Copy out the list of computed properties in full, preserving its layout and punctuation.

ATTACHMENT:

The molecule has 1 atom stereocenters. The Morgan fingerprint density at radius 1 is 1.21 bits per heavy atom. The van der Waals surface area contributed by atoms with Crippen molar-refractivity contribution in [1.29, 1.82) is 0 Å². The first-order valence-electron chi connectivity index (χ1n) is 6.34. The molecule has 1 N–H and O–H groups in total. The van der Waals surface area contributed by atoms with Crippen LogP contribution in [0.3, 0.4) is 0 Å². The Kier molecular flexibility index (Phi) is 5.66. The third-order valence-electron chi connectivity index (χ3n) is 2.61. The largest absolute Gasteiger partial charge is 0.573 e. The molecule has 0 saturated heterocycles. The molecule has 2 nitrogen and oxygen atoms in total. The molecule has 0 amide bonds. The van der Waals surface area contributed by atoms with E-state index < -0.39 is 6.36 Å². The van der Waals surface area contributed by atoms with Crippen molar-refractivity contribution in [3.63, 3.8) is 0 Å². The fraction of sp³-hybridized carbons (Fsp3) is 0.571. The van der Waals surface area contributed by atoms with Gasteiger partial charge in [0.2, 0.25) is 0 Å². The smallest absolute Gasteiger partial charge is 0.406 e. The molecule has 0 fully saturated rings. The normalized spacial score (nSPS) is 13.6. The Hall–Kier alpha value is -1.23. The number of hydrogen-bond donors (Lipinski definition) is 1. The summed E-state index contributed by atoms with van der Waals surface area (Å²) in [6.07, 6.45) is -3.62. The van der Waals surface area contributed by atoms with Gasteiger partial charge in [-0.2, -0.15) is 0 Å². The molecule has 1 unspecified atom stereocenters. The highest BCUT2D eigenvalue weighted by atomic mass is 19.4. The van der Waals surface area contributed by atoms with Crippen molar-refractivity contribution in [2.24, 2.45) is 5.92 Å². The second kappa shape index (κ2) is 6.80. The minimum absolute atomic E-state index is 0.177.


The molecule has 1 atom stereocenters. The Morgan fingerprint density at radius 1 is 1.21 bits per heavy atom. The van der Waals surface area contributed by atoms with Crippen molar-refractivity contribution in [1.29, 1.82) is 0 Å². The first-order valence-electron chi connectivity index (χ1n) is 6.34. The molecule has 1 N–H and O–H groups in total. The van der Waals surface area contributed by atoms with Crippen LogP contribution in [0.3, 0.4) is 0 Å². The Kier molecular flexibility index (Phi) is 5.66. The third-order valence-electron chi connectivity index (χ3n) is 2.61. The largest absolute Gasteiger partial charge is 0.573 e. The molecule has 0 saturated heterocycles. The molecule has 2 nitrogen and oxygen atoms in total. The molecule has 0 amide bonds. The van der Waals surface area contributed by atoms with E-state index < -0.39 is 6.36 Å². The van der Waals surface area contributed by atoms with Crippen molar-refractivity contribution in [3.63, 3.8) is 0 Å². The fraction of sp³-hybridized carbons (Fsp3) is 0.571. The van der Waals surface area contributed by atoms with Gasteiger partial charge in [0.2, 0.25) is 0 Å². The smallest absolute Gasteiger partial charge is 0.406 e. The molecule has 0 fully saturated rings. The normalized spacial score (nSPS) is 13.6. The Hall–Kier alpha value is -1.23. The number of hydrogen-bond donors (Lipinski definition) is 1. The summed E-state index contributed by atoms with van der Waals surface area (Å²) in [6.07, 6.45) is -3.62. The van der Waals surface area contributed by atoms with Gasteiger partial charge in [-0.2, -0.15) is 0 Å². The molecule has 1 unspecified atom stereocenters. The highest BCUT2D eigenvalue weighted by atomic mass is 19.4. The van der Waals surface area contributed by atoms with Crippen molar-refractivity contribution in [2.24, 2.45) is 5.92 Å². The second kappa shape index (κ2) is 6.80. The minimum absolute atomic E-state index is 0.177.